Roots of the Postwar Textile and Apparel Trade

Ellen Israel Rosen

in Making Sweatshops

Published by University of California Press

Published in print March 2002 | ISBN: 9780520233362
Published online March 2012 | e-ISBN: 9780520928572 | DOI:
Roots of the Postwar Textile and Apparel Trade

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This chapter presents a historical analysis of the postwar changes in U.S. trade policy: the emergence of the early postwar reciprocal-trade regime in textiles and apparel, as it was first developed between the United States, Japan, and the Big Three—Hong Kong, Taiwan, and South Korea. Supreme Commander of the Allied Powers (SCAP)'s effort to rebuild Japanese industry entailed the reconstruction of Japan's prewar textile industry. The reconstruction of Japan's textile industry led to the opening of the U.S. market to imports of low-cost Japanese textiles and apparel. Eisenhower was trying to promote Japanese exports to the United States. The occupation improved the status of Japan's women textile workers, and SCAP continued to set wages. The process of making low-wage textiles and apparel in export-processing zones was forged early in the context of America's postwar efforts to contain communism in East Asia.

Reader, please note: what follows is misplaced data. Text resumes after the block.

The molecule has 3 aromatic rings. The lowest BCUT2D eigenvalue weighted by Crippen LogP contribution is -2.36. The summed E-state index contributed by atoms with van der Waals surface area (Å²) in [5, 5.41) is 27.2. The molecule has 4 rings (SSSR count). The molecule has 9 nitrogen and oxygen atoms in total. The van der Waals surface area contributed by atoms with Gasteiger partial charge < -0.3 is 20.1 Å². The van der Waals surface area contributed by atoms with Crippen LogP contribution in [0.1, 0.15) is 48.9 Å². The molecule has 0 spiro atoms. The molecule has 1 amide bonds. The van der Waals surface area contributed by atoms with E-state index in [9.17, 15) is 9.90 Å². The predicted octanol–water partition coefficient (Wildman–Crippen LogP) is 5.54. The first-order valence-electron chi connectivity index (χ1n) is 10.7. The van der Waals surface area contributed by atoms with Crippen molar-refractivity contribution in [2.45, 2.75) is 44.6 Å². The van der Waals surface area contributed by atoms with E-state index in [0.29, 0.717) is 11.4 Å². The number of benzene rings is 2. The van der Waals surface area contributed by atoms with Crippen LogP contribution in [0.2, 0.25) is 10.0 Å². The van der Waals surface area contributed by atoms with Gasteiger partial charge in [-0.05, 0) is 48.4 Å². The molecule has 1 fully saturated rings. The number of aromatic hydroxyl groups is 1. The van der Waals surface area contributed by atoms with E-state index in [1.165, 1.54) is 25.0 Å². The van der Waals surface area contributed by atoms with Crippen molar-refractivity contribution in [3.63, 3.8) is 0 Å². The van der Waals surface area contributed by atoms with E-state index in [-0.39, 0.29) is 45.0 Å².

Keywords: U.S. trade policy; Supreme Commander of the Allied Powers; United States; Japan; Hong Kong; Taiwan; South Korea; Japanese textiles; Japanese apparel; Eisenhower

Chapter.  11821 words. 

Subjects: Occupations, Professions, and Work

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